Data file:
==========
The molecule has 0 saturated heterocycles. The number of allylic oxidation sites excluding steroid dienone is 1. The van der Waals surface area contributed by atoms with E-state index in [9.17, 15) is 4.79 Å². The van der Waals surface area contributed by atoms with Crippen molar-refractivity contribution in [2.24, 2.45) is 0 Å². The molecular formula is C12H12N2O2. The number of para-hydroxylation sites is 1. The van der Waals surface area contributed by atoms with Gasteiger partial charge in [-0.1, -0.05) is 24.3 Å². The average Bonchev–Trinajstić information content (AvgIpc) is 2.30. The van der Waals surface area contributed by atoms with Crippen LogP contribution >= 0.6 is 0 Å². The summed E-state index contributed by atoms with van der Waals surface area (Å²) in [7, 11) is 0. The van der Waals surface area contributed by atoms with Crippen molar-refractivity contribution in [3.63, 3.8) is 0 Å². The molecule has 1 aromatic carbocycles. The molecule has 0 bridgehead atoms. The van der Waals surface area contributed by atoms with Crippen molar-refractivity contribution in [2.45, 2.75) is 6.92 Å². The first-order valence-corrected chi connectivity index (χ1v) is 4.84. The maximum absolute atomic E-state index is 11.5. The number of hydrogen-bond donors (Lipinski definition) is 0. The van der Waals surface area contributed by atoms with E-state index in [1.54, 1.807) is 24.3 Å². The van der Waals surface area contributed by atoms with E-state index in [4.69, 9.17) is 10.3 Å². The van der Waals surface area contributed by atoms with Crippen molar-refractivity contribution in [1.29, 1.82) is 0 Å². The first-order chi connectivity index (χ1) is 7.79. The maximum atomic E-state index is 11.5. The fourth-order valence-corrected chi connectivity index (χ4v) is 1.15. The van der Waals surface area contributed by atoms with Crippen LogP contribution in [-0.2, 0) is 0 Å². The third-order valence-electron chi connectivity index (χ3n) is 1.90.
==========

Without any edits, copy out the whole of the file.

The molecule has 0 saturated heterocycles. The number of allylic oxidation sites excluding steroid dienone is 1. The van der Waals surface area contributed by atoms with E-state index in [9.17, 15) is 4.79 Å². The van der Waals surface area contributed by atoms with Crippen molar-refractivity contribution in [2.24, 2.45) is 0 Å². The molecular formula is C12H12N2O2. The number of para-hydroxylation sites is 1. The van der Waals surface area contributed by atoms with Gasteiger partial charge in [-0.1, -0.05) is 24.3 Å². The average Bonchev–Trinajstić information content (AvgIpc) is 2.30. The van der Waals surface area contributed by atoms with Crippen LogP contribution >= 0.6 is 0 Å². The summed E-state index contributed by atoms with van der Waals surface area (Å²) in [7, 11) is 0. The van der Waals surface area contributed by atoms with Crippen molar-refractivity contribution in [3.63, 3.8) is 0 Å². The molecule has 1 aromatic carbocycles. The molecule has 0 bridgehead atoms. The van der Waals surface area contributed by atoms with Crippen molar-refractivity contribution in [2.45, 2.75) is 6.92 Å². The first-order valence-corrected chi connectivity index (χ1v) is 4.84. The maximum absolute atomic E-state index is 11.5. The number of hydrogen-bond donors (Lipinski definition) is 0. The van der Waals surface area contributed by atoms with E-state index in [1.54, 1.807) is 24.3 Å². The van der Waals surface area contributed by atoms with E-state index in [4.69, 9.17) is 10.3 Å². The van der Waals surface area contributed by atoms with Crippen molar-refractivity contribution in [1.29, 1.82) is 0 Å². The first-order chi connectivity index (χ1) is 7.79. The maximum atomic E-state index is 11.5. The fourth-order valence-corrected chi connectivity index (χ4v) is 1.15. The van der Waals surface area contributed by atoms with Crippen LogP contribution in [-0.2, 0) is 0 Å². The third-order valence-electron chi connectivity index (χ3n) is 1.90.